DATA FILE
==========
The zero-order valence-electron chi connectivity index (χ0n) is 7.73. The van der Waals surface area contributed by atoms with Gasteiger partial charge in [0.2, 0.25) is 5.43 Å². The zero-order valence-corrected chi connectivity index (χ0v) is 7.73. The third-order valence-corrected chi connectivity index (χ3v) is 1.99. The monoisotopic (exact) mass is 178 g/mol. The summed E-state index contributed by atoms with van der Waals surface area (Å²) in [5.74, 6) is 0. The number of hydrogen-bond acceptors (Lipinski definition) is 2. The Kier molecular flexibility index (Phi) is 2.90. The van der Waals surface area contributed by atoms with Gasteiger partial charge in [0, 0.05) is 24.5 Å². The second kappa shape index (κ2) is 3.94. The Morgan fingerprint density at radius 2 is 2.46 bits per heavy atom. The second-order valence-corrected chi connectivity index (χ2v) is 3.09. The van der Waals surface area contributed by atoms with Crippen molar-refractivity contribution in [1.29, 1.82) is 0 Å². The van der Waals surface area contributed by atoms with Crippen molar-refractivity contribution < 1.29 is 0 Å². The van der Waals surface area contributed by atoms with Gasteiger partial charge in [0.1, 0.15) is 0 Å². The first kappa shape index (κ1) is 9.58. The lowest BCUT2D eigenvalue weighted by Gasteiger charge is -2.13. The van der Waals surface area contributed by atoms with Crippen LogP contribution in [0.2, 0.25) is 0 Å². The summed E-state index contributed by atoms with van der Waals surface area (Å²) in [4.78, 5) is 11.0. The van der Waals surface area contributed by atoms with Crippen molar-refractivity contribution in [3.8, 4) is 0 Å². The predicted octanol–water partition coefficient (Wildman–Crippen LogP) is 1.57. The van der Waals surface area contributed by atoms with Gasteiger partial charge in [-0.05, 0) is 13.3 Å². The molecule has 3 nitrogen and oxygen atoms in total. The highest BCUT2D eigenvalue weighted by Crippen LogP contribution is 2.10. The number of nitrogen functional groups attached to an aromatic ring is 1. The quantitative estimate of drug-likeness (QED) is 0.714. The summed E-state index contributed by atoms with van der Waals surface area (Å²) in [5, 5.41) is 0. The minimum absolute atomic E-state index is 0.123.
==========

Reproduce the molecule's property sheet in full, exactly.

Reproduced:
The zero-order valence-electron chi connectivity index (χ0n) is 7.73. The van der Waals surface area contributed by atoms with Gasteiger partial charge in [0.2, 0.25) is 5.43 Å². The zero-order valence-corrected chi connectivity index (χ0v) is 7.73. The third-order valence-corrected chi connectivity index (χ3v) is 1.99. The monoisotopic (exact) mass is 178 g/mol. The summed E-state index contributed by atoms with van der Waals surface area (Å²) in [5.74, 6) is 0. The number of hydrogen-bond acceptors (Lipinski definition) is 2. The Kier molecular flexibility index (Phi) is 2.90. The van der Waals surface area contributed by atoms with Gasteiger partial charge in [0, 0.05) is 24.5 Å². The second kappa shape index (κ2) is 3.94. The Morgan fingerprint density at radius 2 is 2.46 bits per heavy atom. The second-order valence-corrected chi connectivity index (χ2v) is 3.09. The van der Waals surface area contributed by atoms with Crippen molar-refractivity contribution in [1.29, 1.82) is 0 Å². The van der Waals surface area contributed by atoms with Crippen molar-refractivity contribution < 1.29 is 0 Å². The van der Waals surface area contributed by atoms with Gasteiger partial charge in [0.1, 0.15) is 0 Å². The first kappa shape index (κ1) is 9.58. The lowest BCUT2D eigenvalue weighted by Gasteiger charge is -2.13. The van der Waals surface area contributed by atoms with Crippen LogP contribution in [0.2, 0.25) is 0 Å². The summed E-state index contributed by atoms with van der Waals surface area (Å²) in [4.78, 5) is 11.0. The van der Waals surface area contributed by atoms with Crippen molar-refractivity contribution in [3.8, 4) is 0 Å². The predicted octanol–water partition coefficient (Wildman–Crippen LogP) is 1.57. The van der Waals surface area contributed by atoms with Gasteiger partial charge in [-0.05, 0) is 13.3 Å². The molecule has 3 nitrogen and oxygen atoms in total. The highest BCUT2D eigenvalue weighted by Crippen LogP contribution is 2.10. The number of nitrogen functional groups attached to an aromatic ring is 1. The quantitative estimate of drug-likeness (QED) is 0.714. The summed E-state index contributed by atoms with van der Waals surface area (Å²) in [5, 5.41) is 0. The minimum absolute atomic E-state index is 0.123.